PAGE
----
Deere & Co. (NYSE:DE) reported a better-than-expected fiscal third-quarter profit, surprising investors and analysts alike. The company reported that net income rose to $1.55 cents a share in the three months through June, up from $1.53 a year earlier. That was considerable higher than the 94-cent average expected by analysts polled by Bloomberg.
The company also raised its full-year profit. The company reported that net income will be $1.35 billion in the year through October, compared with the $1.2 billion projected by the company in May. After the announcement, the company’s shares rose as much as 12 percent in New York. That was the largest surge for the company in eight years.
The results show that Deere is defying a farming recession. In the company’s earnings statement, Chief Executive Officer Sam Allen said, “Deere continues to perform well in the face of challenging market conditions. We are continuing to focus on ways to make our operations more efficient and achieve further cost reductions.” Deere is currently the world’s largest agricultural equipment maker, well known for its green-and-yellow tractors and combines.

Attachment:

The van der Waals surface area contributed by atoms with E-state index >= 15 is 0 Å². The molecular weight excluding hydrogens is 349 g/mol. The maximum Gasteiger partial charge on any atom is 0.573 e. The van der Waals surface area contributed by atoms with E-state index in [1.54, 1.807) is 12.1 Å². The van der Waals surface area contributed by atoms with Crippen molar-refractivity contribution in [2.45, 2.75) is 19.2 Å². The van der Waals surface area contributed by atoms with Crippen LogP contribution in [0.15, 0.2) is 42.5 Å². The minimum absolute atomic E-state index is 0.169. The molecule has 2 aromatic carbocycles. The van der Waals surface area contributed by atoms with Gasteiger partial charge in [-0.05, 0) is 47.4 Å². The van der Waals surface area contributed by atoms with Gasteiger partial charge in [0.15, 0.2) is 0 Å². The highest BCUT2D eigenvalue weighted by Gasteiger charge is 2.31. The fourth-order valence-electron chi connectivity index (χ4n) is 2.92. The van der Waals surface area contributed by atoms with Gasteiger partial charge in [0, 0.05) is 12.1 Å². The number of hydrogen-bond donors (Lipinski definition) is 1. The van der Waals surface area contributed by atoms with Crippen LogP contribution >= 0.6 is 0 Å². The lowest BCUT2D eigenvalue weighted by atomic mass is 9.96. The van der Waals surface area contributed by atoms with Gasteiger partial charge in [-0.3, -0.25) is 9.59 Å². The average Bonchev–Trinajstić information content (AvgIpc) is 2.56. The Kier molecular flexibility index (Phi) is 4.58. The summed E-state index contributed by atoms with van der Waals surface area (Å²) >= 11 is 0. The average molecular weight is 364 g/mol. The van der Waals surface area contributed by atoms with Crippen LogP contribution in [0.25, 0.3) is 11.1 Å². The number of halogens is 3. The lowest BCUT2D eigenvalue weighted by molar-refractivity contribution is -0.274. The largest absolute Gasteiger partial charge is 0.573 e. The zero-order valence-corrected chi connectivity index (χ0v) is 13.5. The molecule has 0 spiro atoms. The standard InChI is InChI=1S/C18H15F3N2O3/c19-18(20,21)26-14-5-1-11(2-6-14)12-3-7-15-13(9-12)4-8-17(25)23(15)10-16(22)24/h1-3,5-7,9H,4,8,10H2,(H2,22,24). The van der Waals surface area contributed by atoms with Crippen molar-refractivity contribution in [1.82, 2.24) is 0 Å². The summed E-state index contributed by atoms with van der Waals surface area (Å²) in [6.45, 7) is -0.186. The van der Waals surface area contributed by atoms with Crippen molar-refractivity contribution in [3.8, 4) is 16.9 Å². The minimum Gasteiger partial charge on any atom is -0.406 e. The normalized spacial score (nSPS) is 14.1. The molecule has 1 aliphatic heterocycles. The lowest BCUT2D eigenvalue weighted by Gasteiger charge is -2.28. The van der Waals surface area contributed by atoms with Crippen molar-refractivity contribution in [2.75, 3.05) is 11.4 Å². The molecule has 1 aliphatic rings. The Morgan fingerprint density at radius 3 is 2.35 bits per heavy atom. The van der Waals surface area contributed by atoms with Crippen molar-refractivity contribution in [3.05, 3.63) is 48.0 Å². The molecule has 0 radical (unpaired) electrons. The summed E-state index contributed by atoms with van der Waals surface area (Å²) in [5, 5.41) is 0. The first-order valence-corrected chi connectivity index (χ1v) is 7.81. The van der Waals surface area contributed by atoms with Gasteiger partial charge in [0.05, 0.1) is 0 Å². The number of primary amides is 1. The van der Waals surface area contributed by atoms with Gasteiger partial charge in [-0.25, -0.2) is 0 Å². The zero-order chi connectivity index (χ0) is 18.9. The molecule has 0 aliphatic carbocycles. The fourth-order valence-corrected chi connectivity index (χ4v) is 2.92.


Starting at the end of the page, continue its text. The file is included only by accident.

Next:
The company forecast full-year equipment sales will fall 10 percent, increasing its previous prediction for a 9 percent decline. Overall, agricultural equipment sales are expected to be down 15 to 20 percent this year in the United States and Canada. Deere warned Friday that tractor production at its Waterloo plant will be cut through at least October. Work hours at the Waterloo facility will be down by 20 percent during its fourth quarter compared to a year ago.
Deere expects to boost pretax income by at least $500 million by the end of 2018 after cutting costs. Since 2013, Deere has cut thousands of jobs and reduced capacity at its plants. Deere has laid off about 2,000 workers since the start of the agriculture downturn. The company also reported a 16 percent reduction in its cost of sales. Even if the current agricultural downturn persists at current levels, the company believed that it can still meet the target.